So where does Russia fit into all of this? During the same time period that INSLAW's powerful software was being stolen and modified, the new French government of President Francois Mitterand had a sudden intelligence windfall: a high-ranking Soviet KGB Colonel with access to sensitive KGB files offered to spy for France. French counter-intelligence ran this colonel for years as a French mole within the KGB until he was eventually discovered, arrested, and eventually executed for treason by the Soviets, but not before he may have done significant damage to the entire KGB intelligence apparatus, and more importantly, significant damage to actual physical infrastructure inside the Soviet Union. The KGB Colonel, whom the French had codenamed "FAREWELL," had obtained the KGB's "technology shopping list" of items it wanted to steal from the West and bring to the Soviet Union, among which was (you guessed it), computer software.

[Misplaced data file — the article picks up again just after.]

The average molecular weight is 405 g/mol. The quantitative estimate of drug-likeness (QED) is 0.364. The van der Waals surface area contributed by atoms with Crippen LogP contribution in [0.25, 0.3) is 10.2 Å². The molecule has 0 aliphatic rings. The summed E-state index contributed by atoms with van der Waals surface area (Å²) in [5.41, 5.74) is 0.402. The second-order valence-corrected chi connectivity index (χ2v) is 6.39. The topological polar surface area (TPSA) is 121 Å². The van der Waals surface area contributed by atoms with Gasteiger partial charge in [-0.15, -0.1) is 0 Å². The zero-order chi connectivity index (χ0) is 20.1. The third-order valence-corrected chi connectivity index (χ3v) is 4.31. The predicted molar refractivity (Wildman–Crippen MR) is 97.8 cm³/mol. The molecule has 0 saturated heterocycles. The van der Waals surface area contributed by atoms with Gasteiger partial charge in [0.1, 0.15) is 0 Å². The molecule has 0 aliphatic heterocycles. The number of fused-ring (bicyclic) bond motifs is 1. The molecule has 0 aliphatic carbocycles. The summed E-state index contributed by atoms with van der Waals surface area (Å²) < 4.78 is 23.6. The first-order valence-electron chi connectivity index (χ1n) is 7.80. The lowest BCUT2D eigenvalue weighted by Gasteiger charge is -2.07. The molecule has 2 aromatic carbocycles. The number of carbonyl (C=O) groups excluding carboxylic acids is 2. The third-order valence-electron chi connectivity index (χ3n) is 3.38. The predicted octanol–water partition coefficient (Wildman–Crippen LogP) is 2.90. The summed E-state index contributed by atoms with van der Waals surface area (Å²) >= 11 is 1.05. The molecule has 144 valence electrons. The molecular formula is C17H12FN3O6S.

When Presidents Mitterrand and Reagan met for the first time in Montreal, during a "lull" in the conversations, and when their aides were conveniently out of earshot, President Mitterrand reportedly informed President Reagan of the French mole, and as proof of the fact, provided Reagan with a copy of the KGB's "shopping list." From here, the story took a definite INSLAW-PROMIS twist, as American intelligence saw to it that the KGB was able to steal the software - which some, this author included, assume was some version of PROMIS - which software had been doctored by the addition of a covert backdoor which allowed the US access to sensitive Soviet computer networks. A few months later, this was supposedly used to create a malfunction on a Soviet gas pipeline, which blew up with such force that the explosion approached the yield of a small nuclear weapon, and which was visible in space. Thus was put to rest the notion that France never spies on anyone, and that the USA never uses its cyber capabilities to physically damage its geopolitical opponents.